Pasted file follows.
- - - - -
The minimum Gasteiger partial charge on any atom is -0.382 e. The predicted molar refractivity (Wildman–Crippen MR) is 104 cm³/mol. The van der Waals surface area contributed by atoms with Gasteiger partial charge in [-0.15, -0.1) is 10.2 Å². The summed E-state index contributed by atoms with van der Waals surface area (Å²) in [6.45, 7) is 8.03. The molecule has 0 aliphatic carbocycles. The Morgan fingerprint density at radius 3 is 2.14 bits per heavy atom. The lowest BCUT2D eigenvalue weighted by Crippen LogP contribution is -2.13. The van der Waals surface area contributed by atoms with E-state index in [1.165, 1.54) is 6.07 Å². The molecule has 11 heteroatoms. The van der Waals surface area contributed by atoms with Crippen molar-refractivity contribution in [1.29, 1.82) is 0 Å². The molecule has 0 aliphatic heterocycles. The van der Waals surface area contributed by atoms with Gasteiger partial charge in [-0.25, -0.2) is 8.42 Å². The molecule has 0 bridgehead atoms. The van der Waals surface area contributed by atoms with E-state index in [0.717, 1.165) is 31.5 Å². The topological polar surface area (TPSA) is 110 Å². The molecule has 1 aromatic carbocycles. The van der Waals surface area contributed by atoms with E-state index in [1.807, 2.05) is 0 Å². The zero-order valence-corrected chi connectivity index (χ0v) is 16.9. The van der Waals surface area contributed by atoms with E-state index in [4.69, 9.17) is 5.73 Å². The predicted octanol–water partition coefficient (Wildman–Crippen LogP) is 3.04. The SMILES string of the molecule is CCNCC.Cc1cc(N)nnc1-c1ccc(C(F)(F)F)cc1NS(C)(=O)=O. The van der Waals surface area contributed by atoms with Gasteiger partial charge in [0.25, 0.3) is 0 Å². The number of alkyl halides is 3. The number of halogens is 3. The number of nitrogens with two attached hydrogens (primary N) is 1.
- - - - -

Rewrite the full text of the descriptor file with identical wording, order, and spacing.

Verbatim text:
The minimum Gasteiger partial charge on any atom is -0.382 e. The predicted molar refractivity (Wildman–Crippen MR) is 104 cm³/mol. The van der Waals surface area contributed by atoms with Gasteiger partial charge in [-0.15, -0.1) is 10.2 Å². The summed E-state index contributed by atoms with van der Waals surface area (Å²) in [6.45, 7) is 8.03. The molecule has 0 aliphatic carbocycles. The Morgan fingerprint density at radius 3 is 2.14 bits per heavy atom. The lowest BCUT2D eigenvalue weighted by Crippen LogP contribution is -2.13. The van der Waals surface area contributed by atoms with E-state index in [1.165, 1.54) is 6.07 Å². The molecule has 11 heteroatoms. The van der Waals surface area contributed by atoms with Crippen molar-refractivity contribution in [1.29, 1.82) is 0 Å². The molecule has 0 aliphatic heterocycles. The van der Waals surface area contributed by atoms with Gasteiger partial charge in [-0.25, -0.2) is 8.42 Å². The molecule has 0 bridgehead atoms. The van der Waals surface area contributed by atoms with E-state index in [0.717, 1.165) is 31.5 Å². The topological polar surface area (TPSA) is 110 Å². The molecule has 1 aromatic carbocycles. The van der Waals surface area contributed by atoms with E-state index in [1.807, 2.05) is 0 Å². The zero-order valence-corrected chi connectivity index (χ0v) is 16.9. The van der Waals surface area contributed by atoms with E-state index in [4.69, 9.17) is 5.73 Å². The predicted octanol–water partition coefficient (Wildman–Crippen LogP) is 3.04. The SMILES string of the molecule is CCNCC.Cc1cc(N)nnc1-c1ccc(C(F)(F)F)cc1NS(C)(=O)=O. The van der Waals surface area contributed by atoms with Gasteiger partial charge in [0.25, 0.3) is 0 Å². The number of alkyl halides is 3. The number of halogens is 3. The number of nitrogens with two attached hydrogens (primary N) is 1.